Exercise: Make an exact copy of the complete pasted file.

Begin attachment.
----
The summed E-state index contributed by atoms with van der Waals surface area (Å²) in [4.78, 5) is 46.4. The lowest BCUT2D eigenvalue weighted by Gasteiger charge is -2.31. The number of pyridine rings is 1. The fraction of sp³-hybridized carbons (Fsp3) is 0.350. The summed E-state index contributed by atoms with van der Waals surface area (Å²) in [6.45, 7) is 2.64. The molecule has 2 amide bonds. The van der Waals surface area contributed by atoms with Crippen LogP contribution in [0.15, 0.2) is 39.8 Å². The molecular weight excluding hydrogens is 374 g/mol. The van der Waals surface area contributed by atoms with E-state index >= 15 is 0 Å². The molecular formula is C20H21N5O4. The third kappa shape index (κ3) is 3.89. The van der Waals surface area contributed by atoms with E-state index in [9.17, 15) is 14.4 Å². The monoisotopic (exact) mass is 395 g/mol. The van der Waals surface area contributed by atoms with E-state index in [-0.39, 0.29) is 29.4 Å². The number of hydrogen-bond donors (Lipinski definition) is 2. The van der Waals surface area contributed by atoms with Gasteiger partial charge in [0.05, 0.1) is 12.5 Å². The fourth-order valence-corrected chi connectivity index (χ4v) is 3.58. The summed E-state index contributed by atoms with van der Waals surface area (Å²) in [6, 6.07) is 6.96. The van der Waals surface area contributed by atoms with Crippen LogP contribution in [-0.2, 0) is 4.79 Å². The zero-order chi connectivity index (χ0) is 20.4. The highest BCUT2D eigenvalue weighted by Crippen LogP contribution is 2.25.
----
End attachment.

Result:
The summed E-state index contributed by atoms with van der Waals surface area (Å²) in [4.78, 5) is 46.4. The lowest BCUT2D eigenvalue weighted by Gasteiger charge is -2.31. The number of pyridine rings is 1. The fraction of sp³-hybridized carbons (Fsp3) is 0.350. The summed E-state index contributed by atoms with van der Waals surface area (Å²) in [6.45, 7) is 2.64. The molecule has 2 amide bonds. The van der Waals surface area contributed by atoms with Crippen LogP contribution in [0.15, 0.2) is 39.8 Å². The molecular weight excluding hydrogens is 374 g/mol. The van der Waals surface area contributed by atoms with E-state index >= 15 is 0 Å². The molecular formula is C20H21N5O4. The third kappa shape index (κ3) is 3.89. The van der Waals surface area contributed by atoms with E-state index in [9.17, 15) is 14.4 Å². The monoisotopic (exact) mass is 395 g/mol. The van der Waals surface area contributed by atoms with E-state index in [-0.39, 0.29) is 29.4 Å². The number of hydrogen-bond donors (Lipinski definition) is 2. The van der Waals surface area contributed by atoms with Gasteiger partial charge in [0.05, 0.1) is 12.5 Å². The fourth-order valence-corrected chi connectivity index (χ4v) is 3.58. The summed E-state index contributed by atoms with van der Waals surface area (Å²) in [6, 6.07) is 6.96. The van der Waals surface area contributed by atoms with Crippen LogP contribution in [-0.2, 0) is 4.79 Å². The zero-order chi connectivity index (χ0) is 20.4. The highest BCUT2D eigenvalue weighted by Crippen LogP contribution is 2.25.